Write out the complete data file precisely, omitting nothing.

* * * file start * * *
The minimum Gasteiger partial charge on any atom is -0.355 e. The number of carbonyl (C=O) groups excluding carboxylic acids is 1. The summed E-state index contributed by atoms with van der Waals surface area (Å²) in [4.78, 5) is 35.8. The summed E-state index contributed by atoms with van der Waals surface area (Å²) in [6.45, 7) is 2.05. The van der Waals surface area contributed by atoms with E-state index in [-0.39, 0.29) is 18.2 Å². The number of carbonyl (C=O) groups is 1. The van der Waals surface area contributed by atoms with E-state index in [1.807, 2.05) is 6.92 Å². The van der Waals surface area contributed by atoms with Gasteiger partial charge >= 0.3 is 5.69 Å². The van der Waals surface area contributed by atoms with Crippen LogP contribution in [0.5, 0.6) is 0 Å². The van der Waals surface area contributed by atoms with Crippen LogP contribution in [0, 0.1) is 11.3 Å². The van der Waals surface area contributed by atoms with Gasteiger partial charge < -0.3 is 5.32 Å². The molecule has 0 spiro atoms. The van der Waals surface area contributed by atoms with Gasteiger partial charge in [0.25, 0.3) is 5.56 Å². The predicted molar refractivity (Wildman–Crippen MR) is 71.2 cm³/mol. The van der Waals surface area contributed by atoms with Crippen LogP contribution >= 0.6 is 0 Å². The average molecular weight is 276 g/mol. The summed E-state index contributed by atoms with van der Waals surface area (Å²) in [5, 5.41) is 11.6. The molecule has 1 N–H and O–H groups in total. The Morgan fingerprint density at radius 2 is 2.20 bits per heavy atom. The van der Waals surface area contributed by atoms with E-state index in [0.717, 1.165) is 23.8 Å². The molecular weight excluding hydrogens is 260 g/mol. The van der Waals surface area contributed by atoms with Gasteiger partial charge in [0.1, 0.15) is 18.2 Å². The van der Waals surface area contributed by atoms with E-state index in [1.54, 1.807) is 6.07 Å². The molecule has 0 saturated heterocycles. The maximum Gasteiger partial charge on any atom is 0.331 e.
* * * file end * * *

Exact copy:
The minimum Gasteiger partial charge on any atom is -0.355 e. The number of carbonyl (C=O) groups excluding carboxylic acids is 1. The summed E-state index contributed by atoms with van der Waals surface area (Å²) in [4.78, 5) is 35.8. The summed E-state index contributed by atoms with van der Waals surface area (Å²) in [6.45, 7) is 2.05. The van der Waals surface area contributed by atoms with E-state index in [-0.39, 0.29) is 18.2 Å². The number of carbonyl (C=O) groups is 1. The van der Waals surface area contributed by atoms with E-state index in [1.807, 2.05) is 6.92 Å². The van der Waals surface area contributed by atoms with Gasteiger partial charge >= 0.3 is 5.69 Å². The van der Waals surface area contributed by atoms with Crippen LogP contribution in [0.5, 0.6) is 0 Å². The van der Waals surface area contributed by atoms with Crippen LogP contribution in [0, 0.1) is 11.3 Å². The van der Waals surface area contributed by atoms with Gasteiger partial charge < -0.3 is 5.32 Å². The molecule has 0 spiro atoms. The van der Waals surface area contributed by atoms with Gasteiger partial charge in [0.25, 0.3) is 5.56 Å². The predicted molar refractivity (Wildman–Crippen MR) is 71.2 cm³/mol. The van der Waals surface area contributed by atoms with Crippen LogP contribution >= 0.6 is 0 Å². The average molecular weight is 276 g/mol. The summed E-state index contributed by atoms with van der Waals surface area (Å²) in [5, 5.41) is 11.6. The molecule has 1 N–H and O–H groups in total. The Morgan fingerprint density at radius 2 is 2.20 bits per heavy atom. The van der Waals surface area contributed by atoms with E-state index in [0.717, 1.165) is 23.8 Å². The molecular weight excluding hydrogens is 260 g/mol. The van der Waals surface area contributed by atoms with Gasteiger partial charge in [0.1, 0.15) is 18.2 Å². The van der Waals surface area contributed by atoms with E-state index in [1.54, 1.807) is 6.07 Å². The molecule has 0 saturated heterocycles. The maximum Gasteiger partial charge on any atom is 0.331 e.